Index of Species Information

SPECIES:  Tridens muticus


Introductory

SPECIES: Tridens muticus
AUTHORSHIP AND CITATION : Sullivan, Janet. 1992. Tridens muticus. In: Fire Effects Information System, [Online]. U.S. Department of Agriculture, Forest Service, Rocky Mountain Research Station, Fire Sciences Laboratory (Producer). Available: http://www.fs.fed.us/database/feis/ [].

ABBREVIATION : TRIMUT SYNONYMS : Triodia mutica (Torr.)Scribn. SCS PLANT CODE : TRMU COMMON NAMES : slim tridens TAXONOMY : The accepted scientific name for slim tridens is Tridens muticus (Torr.) Nash. Recognized varieties are [9,11]: Tridens muticus (Torr.) Nash var. elongatus (Buckl.) Shinners Tridens muticus (Torr.) Nash var. muticus [9,11] LIFE FORM : Graminoid FEDERAL LEGAL STATUS : No special status OTHER STATUS : NO-ENTRY


DISTRIBUTION AND OCCURRENCE

SPECIES: Tridens muticus
GENERAL DISTRIBUTION : Slim tridens occurs through much of the southwestern United States, from California to the southern Great Plains, eastern Kansas, Oklahoma, and Texas south to central Mexico. It is widely distributed in the Chihuahuan and Sonoran deserts [9,24,31]. ECOSYSTEMS : FRES29 Sagebrush FRES30 Desert shrub FRES31 Shinnery FRES32 Texas savanna FRES33 Southwestern shrubsteppe FRES35 Pinyon - juniper FRES40 Desert grasslands STATES : AR AZ CA CO KS NV NM OK TX UT MEXICO BLM PHYSIOGRAPHIC REGIONS : 6 Upper Basin and Range 7 Lower Basin and Range 11 Southern Rocky Mountains 12 Colorado Plateau 13 Rocky Mountain Piedmont 14 Great Plains KUCHLER PLANT ASSOCIATIONS : K023 Juniper - pinyon woodland K027 Mesquite bosque K038 Great Basin sagebrush K041 Creosotebush K042 Creosotebush - bursage K043 Paloverde - cactus shrub K044 Creosotebush - tarbush K053 Grama - galleta steppe K054 Grama - tobosa prairie K057 Galleta - three-awn shrubsteppe K058 Grama - tobosa shrubsteppe K059 Trans-Pecos shrub savanna K060 Mesquite savanna K061 Mesquite - acacia savanna K071 Shinnery K084 Cross Timbers K085 Mesquite - buffalograss K086 Juniper - oak savanna K087 Mesquite - oak savanna SAF COVER TYPES : 66 Ashe juniper - redberry (Pinchot) juniper 67 Mohrs ("shin") oak 68 Mesquite 220 Rocky Mountain juniper 238 Western juniper 239 Pinyon - juniper 240 Arizona cypress 241 Western live oak 242 Mesquite SRM (RANGELAND) COVER TYPES : NO-ENTRY HABITAT TYPES AND PLANT COMMUNITIES : Common shrub associates not listed as SAF cover types include: creosotebush (Larrea tridentata), wavyleaf oak (Quercus undulata), gray oak (Q. grisea), one-seed juniper (Juniperus monosperma), lechuguilla agave (Agave lechuguilla), smooth sotol (Dasylirion leiophyllum), Opuntia spp., and catclaw mimosa (Mimosa biuncifera) [3,17,25,28,32]. Other common associates (forbs and grasses) include: skeleton goldeneye (Viguiera stenoloba), hairy grama (Bouteloua hirsuta), sideoats grama (B. curtipendula), threeawn (Aristida spp.), hairy tridens (Tridens pilosum), and curly leaf muhly (Muhlenbergia setifolia) [3,17,25,28,32].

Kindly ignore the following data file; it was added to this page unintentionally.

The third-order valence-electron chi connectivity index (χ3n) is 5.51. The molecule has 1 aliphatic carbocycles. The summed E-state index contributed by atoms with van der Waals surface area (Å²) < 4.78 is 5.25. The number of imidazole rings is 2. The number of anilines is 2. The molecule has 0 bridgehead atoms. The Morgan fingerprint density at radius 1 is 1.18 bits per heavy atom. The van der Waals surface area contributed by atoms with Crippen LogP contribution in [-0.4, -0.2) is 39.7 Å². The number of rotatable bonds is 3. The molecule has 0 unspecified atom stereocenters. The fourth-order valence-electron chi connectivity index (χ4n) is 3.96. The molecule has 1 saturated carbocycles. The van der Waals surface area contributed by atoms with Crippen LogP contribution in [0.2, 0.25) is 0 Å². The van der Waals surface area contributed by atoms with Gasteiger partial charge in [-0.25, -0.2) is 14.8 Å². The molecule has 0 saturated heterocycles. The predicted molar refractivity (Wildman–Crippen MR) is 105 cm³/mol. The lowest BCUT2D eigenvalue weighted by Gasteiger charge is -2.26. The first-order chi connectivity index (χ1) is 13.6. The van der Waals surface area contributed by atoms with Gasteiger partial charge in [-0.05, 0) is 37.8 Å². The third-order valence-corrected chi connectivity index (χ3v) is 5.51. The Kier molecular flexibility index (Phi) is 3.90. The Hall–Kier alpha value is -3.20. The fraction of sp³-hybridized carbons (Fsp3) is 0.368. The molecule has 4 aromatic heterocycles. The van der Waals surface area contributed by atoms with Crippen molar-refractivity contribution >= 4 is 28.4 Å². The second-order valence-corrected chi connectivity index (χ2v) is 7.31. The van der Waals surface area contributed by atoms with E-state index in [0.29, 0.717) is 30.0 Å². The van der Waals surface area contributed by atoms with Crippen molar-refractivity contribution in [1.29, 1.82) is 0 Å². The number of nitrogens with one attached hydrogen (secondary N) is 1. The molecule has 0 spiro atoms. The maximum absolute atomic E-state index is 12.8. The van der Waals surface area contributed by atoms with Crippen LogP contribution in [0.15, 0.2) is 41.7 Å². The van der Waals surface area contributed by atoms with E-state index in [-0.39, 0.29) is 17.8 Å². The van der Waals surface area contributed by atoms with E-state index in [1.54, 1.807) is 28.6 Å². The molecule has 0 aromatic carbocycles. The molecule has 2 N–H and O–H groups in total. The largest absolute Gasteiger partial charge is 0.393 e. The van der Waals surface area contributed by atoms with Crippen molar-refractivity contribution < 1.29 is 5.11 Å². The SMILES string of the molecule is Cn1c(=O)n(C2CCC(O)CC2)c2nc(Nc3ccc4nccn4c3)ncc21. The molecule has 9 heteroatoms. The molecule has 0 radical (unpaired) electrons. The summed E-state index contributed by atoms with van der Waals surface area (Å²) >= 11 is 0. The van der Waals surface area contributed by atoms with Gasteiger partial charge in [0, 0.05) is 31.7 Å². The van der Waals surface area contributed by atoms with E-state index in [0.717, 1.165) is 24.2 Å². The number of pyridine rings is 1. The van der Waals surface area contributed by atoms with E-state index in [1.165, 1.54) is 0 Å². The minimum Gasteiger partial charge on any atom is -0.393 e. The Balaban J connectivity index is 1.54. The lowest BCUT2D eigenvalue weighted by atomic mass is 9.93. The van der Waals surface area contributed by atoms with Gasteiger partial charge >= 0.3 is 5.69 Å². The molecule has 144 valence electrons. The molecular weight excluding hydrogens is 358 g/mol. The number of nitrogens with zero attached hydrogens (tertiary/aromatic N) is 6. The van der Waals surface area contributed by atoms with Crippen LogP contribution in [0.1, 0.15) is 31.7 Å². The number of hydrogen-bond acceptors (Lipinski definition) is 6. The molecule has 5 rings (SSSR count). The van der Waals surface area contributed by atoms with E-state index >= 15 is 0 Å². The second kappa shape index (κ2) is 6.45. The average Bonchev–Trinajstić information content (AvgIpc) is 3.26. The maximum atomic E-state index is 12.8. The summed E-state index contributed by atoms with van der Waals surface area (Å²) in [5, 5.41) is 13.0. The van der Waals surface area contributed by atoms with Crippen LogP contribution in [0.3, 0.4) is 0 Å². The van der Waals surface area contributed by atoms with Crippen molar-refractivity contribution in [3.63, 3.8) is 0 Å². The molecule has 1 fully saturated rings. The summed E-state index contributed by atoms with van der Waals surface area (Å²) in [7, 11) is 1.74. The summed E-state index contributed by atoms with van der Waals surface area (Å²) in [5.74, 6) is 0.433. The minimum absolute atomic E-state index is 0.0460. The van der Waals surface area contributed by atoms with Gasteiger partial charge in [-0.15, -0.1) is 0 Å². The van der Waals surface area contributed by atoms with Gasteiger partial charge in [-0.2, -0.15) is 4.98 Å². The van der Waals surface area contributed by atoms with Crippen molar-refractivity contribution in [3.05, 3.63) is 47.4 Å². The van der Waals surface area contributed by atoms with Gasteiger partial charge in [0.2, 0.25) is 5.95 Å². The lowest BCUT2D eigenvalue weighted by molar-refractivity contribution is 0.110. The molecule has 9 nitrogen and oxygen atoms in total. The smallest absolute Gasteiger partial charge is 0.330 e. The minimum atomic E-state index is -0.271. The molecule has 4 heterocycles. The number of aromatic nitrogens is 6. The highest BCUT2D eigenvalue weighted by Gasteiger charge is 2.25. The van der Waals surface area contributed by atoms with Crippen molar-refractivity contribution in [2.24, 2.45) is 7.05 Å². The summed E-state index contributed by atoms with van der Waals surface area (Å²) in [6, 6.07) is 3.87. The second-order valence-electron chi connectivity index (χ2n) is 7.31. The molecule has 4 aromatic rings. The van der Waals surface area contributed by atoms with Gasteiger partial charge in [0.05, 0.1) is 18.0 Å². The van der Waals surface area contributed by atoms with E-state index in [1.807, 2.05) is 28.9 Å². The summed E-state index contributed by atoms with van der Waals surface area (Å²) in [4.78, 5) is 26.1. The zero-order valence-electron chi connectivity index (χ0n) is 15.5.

MANAGEMENT CONSIDERATIONS

SPECIES: Tridens muticus
IMPORTANCE TO LIVESTOCK AND WILDLIFE : Slim tridens is palatable and moderately nutritious. It is eaten by all classes of livestock, mule deer and other herbivores, and collared peccary but is too scattered and low in abundance to be an important forage species [2,12,15,18,31]. Seeds are a source of food for rodents and birds [20]. PALATABILITY : NO-ENTRY NUTRITIONAL VALUE : Huston and others [13] reported the nutritional value of slim tridens as follows: Ash 7-12% Phosphorus 0.09-0.30% Protein 6-13% Digestible organic matter 36-57% Fudge and Fraps reported similar levels for slim tridens (slender triodia) [5]. COVER VALUE : NO-ENTRY VALUE FOR REHABILITATION OF DISTURBED SITES : NO-ENTRY OTHER USES AND VALUES : NO-ENTRY OTHER MANAGEMENT CONSIDERATIONS : In general, dryland range sites are easily degraded by overgrazing, which decreases incidence of fire and allows woody species to invade [1]. Steuter [28] reported that perennial grass production on sites invaded by redberry juniper (Juniperus pinchotii) is less than half that of sites that are controlled for shrub invasion. McPherson and Wright [23] reported an inverse relationship between pinyon (Pinus spp.) or juniper (Juniperus spp.) and herb production (as pinyon or juniper cover increases, herb production decreases), and that in closed-canopy stands, junipers can exclude all herbaceous vegetation. In a related study of vegetative zonation around redberry juniper, slim tridens occurred at least 3.4 feet (1 m) from the edge of the canopy [22]. Slim tridens is not usually a major component of grasslands but may contribute up to 10 to 15 percent of the total production on some sites [20]. Gehlbach [6,7] and Blydenstein [2] reported that slim tridens increased in importance on study sites where grazing was excluded, which is in contrast to reports that slim tridens increases in response to grazing [3,20,23]. According to Leithead [20], abundance of slim tridens indicates fair to poor range condition. As a "warm-season", C4 grass, slim tridens has its highest rate of carbohydrate storage during autumn; therefore defoliation in the fall can contribute to winter-kill and cause loss of vigor during spring regrowth. It is recommended that pastures or ranges with an abundance of such grasses be grazed during the winter and spring [16,22]. Slim tridens is not considered a management species due to its scattered distribution and low importance value [6,7,12,18,20].

BOTANICAL AND ECOLOGICAL CHARACTERISTICS

SPECIES: Tridens muticus